Preprint Article Version 1 This version is not peer-reviewed

TEG Design for Waste Heat Recovery at an Aviation Jet Engine Nozzle

Version 1 : Received: 1 November 2018 / Approved: 2 November 2018 / Online: 2 November 2018 (13:35:55 CET)

A peer-reviewed article of this Preprint also exists.

Ziolkowski, P.; Zabrocki, K.; Müller, E. TEG Design for Waste Heat Recovery at an Aviation Jet Engine Nozzle. Appl. Sci. 2018, 8, 2637. Ziolkowski, P.; Zabrocki, K.; Müller, E. TEG Design for Waste Heat Recovery at an Aviation Jet Engine Nozzle. Appl. Sci. 2018, 8, 2637.

Journal reference: Appl. Sci. 2018, 8, 2637
DOI: 10.3390/app8122637

Abstract

The application of thermoelectric generators (TEG) on the nozzle of an aviation jet engine was studied by finite element TEG-simulations. Against the background of system-level requirements of the reference aircraft this work reports the resulting requirements on the TEG design with respect to applied thermoelectric (TE) element lengths and fill factors (F) within the TE modules in order to maintain a positive effect on the specific fuel consumption. Assuming a virtual optimized TE material and varying the convective heat transfer coefficients at the nozzle surfaces this work reports the achievable power output. System-level requirement on the gravimetric power density (> 100 Wkg-1) can only be met for F ≤ 21%. Extrapolating TEG coverage to the full nozzle surface, the power output reaches 1.65 kW per engine. Assessment of further potential is demonstrated by a parametric study on the fill factor, convective heat transfer coefficients, and materials performance. This study confirms a feasible design range for TEG installation on the aircraft nozzle with a positive impact on the fuel consumption. This application translates into a reduction of operational costs, allowing for an economically efficient installation of TEG in consideration of the cost-specific power output of modern thermoelectric materials.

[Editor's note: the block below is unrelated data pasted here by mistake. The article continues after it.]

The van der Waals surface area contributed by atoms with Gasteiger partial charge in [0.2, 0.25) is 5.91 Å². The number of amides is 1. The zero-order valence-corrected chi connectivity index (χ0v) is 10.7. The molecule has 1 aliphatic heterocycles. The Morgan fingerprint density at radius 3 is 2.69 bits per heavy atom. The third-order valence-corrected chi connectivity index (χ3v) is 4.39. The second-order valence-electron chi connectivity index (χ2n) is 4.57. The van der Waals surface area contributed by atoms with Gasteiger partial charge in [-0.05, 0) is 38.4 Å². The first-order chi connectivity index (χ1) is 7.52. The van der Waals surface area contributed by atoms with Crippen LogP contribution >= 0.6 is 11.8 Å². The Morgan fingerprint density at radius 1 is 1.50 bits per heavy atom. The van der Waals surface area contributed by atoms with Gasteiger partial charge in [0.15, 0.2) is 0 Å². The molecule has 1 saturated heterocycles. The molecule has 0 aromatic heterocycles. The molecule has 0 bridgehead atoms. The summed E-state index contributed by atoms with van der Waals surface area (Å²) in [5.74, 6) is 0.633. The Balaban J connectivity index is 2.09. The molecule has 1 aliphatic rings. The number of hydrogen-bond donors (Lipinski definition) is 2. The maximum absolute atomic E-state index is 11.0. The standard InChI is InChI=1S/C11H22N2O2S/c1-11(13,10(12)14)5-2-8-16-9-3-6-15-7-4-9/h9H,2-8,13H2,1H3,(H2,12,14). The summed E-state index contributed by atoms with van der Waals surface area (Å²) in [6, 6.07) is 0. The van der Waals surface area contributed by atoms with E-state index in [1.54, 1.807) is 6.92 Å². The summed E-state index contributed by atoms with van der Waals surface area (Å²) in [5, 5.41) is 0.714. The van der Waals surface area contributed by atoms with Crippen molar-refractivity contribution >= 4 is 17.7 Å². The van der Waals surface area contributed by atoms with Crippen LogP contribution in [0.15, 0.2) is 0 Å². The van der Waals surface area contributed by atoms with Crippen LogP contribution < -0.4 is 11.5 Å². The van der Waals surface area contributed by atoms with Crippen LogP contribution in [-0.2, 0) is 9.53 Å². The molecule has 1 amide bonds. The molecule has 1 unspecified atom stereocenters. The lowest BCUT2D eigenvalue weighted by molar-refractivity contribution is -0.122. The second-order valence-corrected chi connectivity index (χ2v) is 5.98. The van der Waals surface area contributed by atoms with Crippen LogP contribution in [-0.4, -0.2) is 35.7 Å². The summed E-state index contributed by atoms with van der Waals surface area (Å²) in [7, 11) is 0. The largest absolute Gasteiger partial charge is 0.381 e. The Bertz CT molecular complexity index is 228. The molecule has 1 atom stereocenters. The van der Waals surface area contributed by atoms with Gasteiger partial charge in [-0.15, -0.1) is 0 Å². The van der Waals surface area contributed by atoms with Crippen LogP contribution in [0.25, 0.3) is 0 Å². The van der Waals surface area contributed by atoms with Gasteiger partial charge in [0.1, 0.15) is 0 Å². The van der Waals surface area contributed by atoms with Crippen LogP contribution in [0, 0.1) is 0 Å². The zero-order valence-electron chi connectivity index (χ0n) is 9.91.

Subject Areas

thermoelectric generator, energy conversion, energy harvesting, aviation, jet engine, specific fuel consumption, module design, fill factor, FEM, simulation

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